• Notice the person's body language and general demeanor. You can tell a lot about a person just by his or her posture and general behavior. Does this person exude an aura of confidence, or does he or she seem shy, or perhaps defensive? Temper your approach accordingly. (We'll talk more about body language in Chapter 11.)

• Notice the person's style of dress, and how it correlates to his or her general demeanor. Let's say you see someone who is dressed very conservatively—in a business suit, for example—and he or she is acting silly and making funny gestures. Maybe this means that this individual is well-balanced and has a multifaceted personality. You could approach such a person by showing appreciation for his or her silliness, or by sharing your own perspective on the need to keep a sense of balance between career and the other aspects of life.

Developing and using your powers of observation is not only a useful tool for tailoring your approach to someone; it's also an icebreaker in and of itself. One client of mine, Jeff, has been known to initiate conversations with women he's interested in by spontaneously describing a complete life story—fabricated on the spur of the moment—for people he doesn't even know, but who just happen to be walking by. The effect is often hilarious and quite endearing. Just ask Elizabeth, his current girlfriend.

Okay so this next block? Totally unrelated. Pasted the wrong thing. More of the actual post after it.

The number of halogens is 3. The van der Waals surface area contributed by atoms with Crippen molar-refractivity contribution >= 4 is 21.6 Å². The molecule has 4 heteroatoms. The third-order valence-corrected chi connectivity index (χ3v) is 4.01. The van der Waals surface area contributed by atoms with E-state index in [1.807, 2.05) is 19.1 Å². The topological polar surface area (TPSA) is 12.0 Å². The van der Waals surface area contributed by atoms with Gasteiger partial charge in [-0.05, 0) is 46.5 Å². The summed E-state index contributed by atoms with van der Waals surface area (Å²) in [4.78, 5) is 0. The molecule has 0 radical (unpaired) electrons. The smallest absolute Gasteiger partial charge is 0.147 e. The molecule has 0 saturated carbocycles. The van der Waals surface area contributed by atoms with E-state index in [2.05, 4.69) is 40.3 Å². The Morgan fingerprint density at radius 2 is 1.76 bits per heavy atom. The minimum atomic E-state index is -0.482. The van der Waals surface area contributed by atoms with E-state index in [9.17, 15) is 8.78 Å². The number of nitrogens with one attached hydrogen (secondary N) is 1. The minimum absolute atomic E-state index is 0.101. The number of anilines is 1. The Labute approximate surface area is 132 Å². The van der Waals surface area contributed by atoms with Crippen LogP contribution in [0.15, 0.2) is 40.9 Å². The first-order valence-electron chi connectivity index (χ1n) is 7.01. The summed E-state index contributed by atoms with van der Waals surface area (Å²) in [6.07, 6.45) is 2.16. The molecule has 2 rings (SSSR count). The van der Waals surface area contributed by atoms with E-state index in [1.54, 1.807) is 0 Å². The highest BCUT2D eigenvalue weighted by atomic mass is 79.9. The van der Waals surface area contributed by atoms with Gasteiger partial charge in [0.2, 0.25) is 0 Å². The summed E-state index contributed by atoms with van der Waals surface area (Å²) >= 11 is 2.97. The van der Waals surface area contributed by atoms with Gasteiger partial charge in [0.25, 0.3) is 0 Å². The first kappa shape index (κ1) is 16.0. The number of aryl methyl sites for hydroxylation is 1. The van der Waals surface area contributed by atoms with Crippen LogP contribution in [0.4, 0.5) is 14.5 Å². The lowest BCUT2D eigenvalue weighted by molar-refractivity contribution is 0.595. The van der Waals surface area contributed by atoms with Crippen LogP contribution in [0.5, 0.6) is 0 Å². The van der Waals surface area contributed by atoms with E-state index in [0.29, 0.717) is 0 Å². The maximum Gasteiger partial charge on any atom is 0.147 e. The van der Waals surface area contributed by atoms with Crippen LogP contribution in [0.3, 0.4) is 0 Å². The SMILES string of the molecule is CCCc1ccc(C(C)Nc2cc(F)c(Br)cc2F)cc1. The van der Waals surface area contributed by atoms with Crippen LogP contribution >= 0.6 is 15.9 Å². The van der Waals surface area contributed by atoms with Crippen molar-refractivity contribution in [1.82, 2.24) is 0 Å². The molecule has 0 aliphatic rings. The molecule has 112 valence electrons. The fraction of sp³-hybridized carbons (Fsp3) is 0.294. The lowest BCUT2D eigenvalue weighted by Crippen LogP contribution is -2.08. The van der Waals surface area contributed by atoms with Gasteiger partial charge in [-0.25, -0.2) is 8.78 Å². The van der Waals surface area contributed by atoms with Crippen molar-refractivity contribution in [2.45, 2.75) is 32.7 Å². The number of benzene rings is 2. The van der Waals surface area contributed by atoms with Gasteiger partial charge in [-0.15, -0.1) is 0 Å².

"I was standing by myself at a reception," she says, "when suddenly Jeff, whom I'd never seen before, just walked up to me and struck up a conversation. He said, "See the guy over there in the blue suit? Why do you suppose he looks so irritable?' And then Jeff went into this long spiel about how the guy's girlfriend had dumped him for another woman, and the guy had also gotten fired from his job as a designer of computer-controlled pooper scoopers, because one of the models he'd designed had a tendency to consume small dogs. So he had to fall back on his multi-level-marketing gig selling edible underwear, but then the FDA discovered the underwear contained an additive that aggravates male pattern baldness, and now he's being sued by all of the friends, family members, and other relatives that he suckered into buying the product. It was a completely off-the-wall story that Jeff just made up as he went along." Elizabeth was so charmed by Jeffs crazy intro that she agreed to go out for coffee with him after the reception. They've been dating for three months now.